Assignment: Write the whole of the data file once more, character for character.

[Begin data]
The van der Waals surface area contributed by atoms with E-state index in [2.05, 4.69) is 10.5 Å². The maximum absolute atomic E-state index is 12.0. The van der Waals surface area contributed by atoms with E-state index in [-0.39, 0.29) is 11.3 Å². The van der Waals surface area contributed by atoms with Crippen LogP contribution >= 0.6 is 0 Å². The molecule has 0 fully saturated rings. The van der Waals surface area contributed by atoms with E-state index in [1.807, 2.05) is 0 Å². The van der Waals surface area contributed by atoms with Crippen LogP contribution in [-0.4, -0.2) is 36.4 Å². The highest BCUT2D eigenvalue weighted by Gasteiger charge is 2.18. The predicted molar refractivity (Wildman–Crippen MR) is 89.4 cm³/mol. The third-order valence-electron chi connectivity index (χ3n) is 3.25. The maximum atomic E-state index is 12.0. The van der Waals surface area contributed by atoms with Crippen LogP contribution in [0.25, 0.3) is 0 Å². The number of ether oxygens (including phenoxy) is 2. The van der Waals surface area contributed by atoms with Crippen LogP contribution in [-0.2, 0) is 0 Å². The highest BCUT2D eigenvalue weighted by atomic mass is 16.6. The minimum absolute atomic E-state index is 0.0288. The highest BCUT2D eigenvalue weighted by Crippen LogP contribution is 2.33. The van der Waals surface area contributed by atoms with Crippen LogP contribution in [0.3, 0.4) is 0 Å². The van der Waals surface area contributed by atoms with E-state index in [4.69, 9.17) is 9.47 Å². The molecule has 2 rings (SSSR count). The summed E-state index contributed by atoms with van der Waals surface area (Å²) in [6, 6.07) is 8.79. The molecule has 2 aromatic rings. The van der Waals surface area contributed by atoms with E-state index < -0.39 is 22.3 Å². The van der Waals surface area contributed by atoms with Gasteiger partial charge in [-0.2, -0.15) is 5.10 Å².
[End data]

The van der Waals surface area contributed by atoms with E-state index in [2.05, 4.69) is 10.5 Å². The maximum absolute atomic E-state index is 12.0. The van der Waals surface area contributed by atoms with E-state index in [-0.39, 0.29) is 11.3 Å². The van der Waals surface area contributed by atoms with Crippen LogP contribution >= 0.6 is 0 Å². The molecule has 0 fully saturated rings. The van der Waals surface area contributed by atoms with E-state index in [1.807, 2.05) is 0 Å². The van der Waals surface area contributed by atoms with Crippen LogP contribution in [-0.4, -0.2) is 36.4 Å². The highest BCUT2D eigenvalue weighted by Gasteiger charge is 2.18. The predicted molar refractivity (Wildman–Crippen MR) is 89.4 cm³/mol. The third-order valence-electron chi connectivity index (χ3n) is 3.25. The maximum atomic E-state index is 12.0. The van der Waals surface area contributed by atoms with Crippen LogP contribution in [0.25, 0.3) is 0 Å². The number of ether oxygens (including phenoxy) is 2. The van der Waals surface area contributed by atoms with Crippen LogP contribution in [-0.2, 0) is 0 Å². The highest BCUT2D eigenvalue weighted by atomic mass is 16.6. The minimum absolute atomic E-state index is 0.0288. The highest BCUT2D eigenvalue weighted by Crippen LogP contribution is 2.33. The van der Waals surface area contributed by atoms with Crippen LogP contribution in [0.3, 0.4) is 0 Å². The van der Waals surface area contributed by atoms with E-state index in [4.69, 9.17) is 9.47 Å². The molecule has 2 rings (SSSR count). The summed E-state index contributed by atoms with van der Waals surface area (Å²) in [6, 6.07) is 8.79. The molecule has 2 aromatic rings. The van der Waals surface area contributed by atoms with E-state index < -0.39 is 22.3 Å². The van der Waals surface area contributed by atoms with Gasteiger partial charge in [-0.2, -0.15) is 5.10 Å².